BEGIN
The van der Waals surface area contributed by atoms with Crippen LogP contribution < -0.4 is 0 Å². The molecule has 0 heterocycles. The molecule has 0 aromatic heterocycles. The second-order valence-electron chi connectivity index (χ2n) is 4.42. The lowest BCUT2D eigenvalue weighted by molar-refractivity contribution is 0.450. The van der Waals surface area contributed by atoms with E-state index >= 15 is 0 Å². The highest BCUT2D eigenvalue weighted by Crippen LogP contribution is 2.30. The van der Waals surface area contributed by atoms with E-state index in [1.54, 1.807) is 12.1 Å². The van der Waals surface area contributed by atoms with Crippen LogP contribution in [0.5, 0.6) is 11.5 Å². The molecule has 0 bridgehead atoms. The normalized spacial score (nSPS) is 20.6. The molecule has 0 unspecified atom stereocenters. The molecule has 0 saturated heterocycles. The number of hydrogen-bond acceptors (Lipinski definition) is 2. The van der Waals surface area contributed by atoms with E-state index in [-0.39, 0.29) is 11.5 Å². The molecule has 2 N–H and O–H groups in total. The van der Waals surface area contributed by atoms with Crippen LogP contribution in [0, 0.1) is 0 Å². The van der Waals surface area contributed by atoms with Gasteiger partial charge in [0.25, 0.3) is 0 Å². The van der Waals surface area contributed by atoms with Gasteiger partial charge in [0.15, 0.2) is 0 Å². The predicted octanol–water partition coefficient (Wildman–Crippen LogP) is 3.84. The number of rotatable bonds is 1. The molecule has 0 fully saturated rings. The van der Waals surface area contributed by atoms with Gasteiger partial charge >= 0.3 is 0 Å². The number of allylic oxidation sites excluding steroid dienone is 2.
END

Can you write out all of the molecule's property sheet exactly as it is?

The van der Waals surface area contributed by atoms with Crippen LogP contribution < -0.4 is 0 Å². The molecule has 0 heterocycles. The molecule has 0 aromatic heterocycles. The second-order valence-electron chi connectivity index (χ2n) is 4.42. The lowest BCUT2D eigenvalue weighted by molar-refractivity contribution is 0.450. The van der Waals surface area contributed by atoms with E-state index >= 15 is 0 Å². The highest BCUT2D eigenvalue weighted by Crippen LogP contribution is 2.30. The van der Waals surface area contributed by atoms with E-state index in [1.54, 1.807) is 12.1 Å². The van der Waals surface area contributed by atoms with Crippen LogP contribution in [0.5, 0.6) is 11.5 Å². The molecule has 0 bridgehead atoms. The normalized spacial score (nSPS) is 20.6. The molecule has 0 unspecified atom stereocenters. The molecule has 0 saturated heterocycles. The number of hydrogen-bond acceptors (Lipinski definition) is 2. The van der Waals surface area contributed by atoms with E-state index in [-0.39, 0.29) is 11.5 Å². The molecule has 2 N–H and O–H groups in total. The van der Waals surface area contributed by atoms with Crippen LogP contribution in [0, 0.1) is 0 Å². The van der Waals surface area contributed by atoms with Gasteiger partial charge in [0.25, 0.3) is 0 Å². The van der Waals surface area contributed by atoms with Gasteiger partial charge in [0.15, 0.2) is 0 Å². The predicted octanol–water partition coefficient (Wildman–Crippen LogP) is 3.84. The number of rotatable bonds is 1. The molecule has 0 fully saturated rings. The van der Waals surface area contributed by atoms with Gasteiger partial charge >= 0.3 is 0 Å². The number of allylic oxidation sites excluding steroid dienone is 2.